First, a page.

Evelyn Parnell

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Parnell circa 1914

Evelyn Parnell (August 21, 1888 - October 9, 1939) was an American operatic soprano.


Parnell was born in 1888 in Boston, Massachusetts to George A. Parnell of Bristol, England.[1] She was a relative of the Irish nationalist political leader Charles Stewart Parnell.[2] She studied singing with Madame Meysenheim of New York City and during her late teenage years became known as a talented church singer in Boston.[3]

In 1908, at the age of 20, Parnell joined the newly formed Boston Opera Company and performed with them during their very first season. She then went abroad and performed in operas in Milan, Pavia, and Venice. She later toured Australia, Ireland and performed extensively in the United States and Canada.

She died on October 9, 1939 at the Stuyvesant Polyclinic Hospital in New York City following an appendectomy at the age of 51.[4][5]


  1. ^ On July 15, 1910 she used August 21, 1885 for her passport application. On February 15, 1919 she used August 21, 1883 for her passport application, she originally wrote 1888 and crossed it out and wrote 1883 above it. On October 1, 1928 and October 28, 1930 she used August 21, 1888 on the ship manifests.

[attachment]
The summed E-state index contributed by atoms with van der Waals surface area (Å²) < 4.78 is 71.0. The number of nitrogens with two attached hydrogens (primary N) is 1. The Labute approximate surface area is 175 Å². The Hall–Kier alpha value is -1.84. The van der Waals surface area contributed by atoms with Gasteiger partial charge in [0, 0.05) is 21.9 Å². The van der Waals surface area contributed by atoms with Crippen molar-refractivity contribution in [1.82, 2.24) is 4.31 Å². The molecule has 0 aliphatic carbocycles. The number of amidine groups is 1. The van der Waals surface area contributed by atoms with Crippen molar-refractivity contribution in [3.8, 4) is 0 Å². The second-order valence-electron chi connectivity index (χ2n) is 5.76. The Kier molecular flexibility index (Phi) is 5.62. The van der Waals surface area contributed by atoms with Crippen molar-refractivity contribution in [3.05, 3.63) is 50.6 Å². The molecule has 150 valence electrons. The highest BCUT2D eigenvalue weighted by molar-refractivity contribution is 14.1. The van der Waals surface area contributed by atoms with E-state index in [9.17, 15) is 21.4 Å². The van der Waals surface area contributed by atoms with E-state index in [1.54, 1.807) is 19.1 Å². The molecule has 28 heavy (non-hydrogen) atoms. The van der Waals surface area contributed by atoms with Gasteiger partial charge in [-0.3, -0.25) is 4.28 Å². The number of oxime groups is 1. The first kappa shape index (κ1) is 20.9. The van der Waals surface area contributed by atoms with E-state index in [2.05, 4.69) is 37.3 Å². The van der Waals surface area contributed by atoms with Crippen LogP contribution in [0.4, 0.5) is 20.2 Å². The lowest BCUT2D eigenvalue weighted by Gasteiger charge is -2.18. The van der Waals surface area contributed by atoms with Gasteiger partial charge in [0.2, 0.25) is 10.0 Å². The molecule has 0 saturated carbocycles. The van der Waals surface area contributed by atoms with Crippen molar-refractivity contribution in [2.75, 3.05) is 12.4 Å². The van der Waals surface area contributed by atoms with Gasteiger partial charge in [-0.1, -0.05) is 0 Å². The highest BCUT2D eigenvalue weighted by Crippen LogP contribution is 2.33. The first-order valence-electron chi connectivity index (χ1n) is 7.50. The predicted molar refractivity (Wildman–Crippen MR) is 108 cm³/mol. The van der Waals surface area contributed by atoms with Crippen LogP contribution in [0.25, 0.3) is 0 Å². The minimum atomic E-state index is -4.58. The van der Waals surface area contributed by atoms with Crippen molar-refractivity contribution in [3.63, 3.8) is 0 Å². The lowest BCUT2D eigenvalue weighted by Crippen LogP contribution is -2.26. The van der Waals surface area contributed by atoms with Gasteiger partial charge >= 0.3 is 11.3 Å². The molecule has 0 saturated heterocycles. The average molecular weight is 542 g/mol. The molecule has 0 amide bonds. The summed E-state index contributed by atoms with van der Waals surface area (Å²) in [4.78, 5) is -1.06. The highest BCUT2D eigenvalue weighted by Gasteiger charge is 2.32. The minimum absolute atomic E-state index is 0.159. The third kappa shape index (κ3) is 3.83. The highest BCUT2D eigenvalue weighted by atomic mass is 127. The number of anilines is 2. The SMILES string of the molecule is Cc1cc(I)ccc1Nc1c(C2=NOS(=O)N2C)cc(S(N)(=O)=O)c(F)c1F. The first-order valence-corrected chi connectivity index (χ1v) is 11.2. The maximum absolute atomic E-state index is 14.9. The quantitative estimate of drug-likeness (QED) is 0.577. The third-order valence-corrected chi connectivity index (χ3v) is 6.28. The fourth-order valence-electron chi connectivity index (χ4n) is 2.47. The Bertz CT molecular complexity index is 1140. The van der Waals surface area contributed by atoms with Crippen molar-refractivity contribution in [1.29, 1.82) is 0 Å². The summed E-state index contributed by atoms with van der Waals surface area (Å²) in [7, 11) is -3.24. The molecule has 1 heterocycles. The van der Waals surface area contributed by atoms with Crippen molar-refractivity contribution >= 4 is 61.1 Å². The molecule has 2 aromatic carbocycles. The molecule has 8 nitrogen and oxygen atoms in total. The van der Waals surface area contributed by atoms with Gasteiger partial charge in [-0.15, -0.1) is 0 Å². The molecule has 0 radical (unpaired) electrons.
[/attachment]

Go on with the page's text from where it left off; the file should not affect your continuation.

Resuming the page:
2. ^ Charles A. Hooey (October 2001). "The Night The Camels Came". Hillandale News. Evelyn Parnell, an American soprano who had been singing at the Boston Opera, was especially engaged to sing in Winnipeg. She was related to the famous Irish leader and had sung once previously with Quinlan in Dublin as Violetta in La Traviata. Her local debut as Marguerite may be summed up as being replete with a natural grace and marked by an artistic intelligence that made itself felt in every scene. ... 
  3. ^ The grand opera singers of to-day: an account of the leading operatic stars ... By Henry Charles Lahee
  4. ^ "Evelyn Parnell". United Press in the Los Angeles Times. October 11, 1939. Evelyn Parnell 50 whose soprano voice was heard in the opera houses of America and Italy years ago died yesterday ... 
  5. ^ Herbert Macgolfin Shelton (1940). "Killing Them To Cure Them". Dr. Shelton's Hygienic Review: 1939-1940. Retrieved 2015-02-05. Evelyn Parnell, who but for a twist of fate might have become a great American singer, died in Polyclinic Hospital following an appendectomy. ...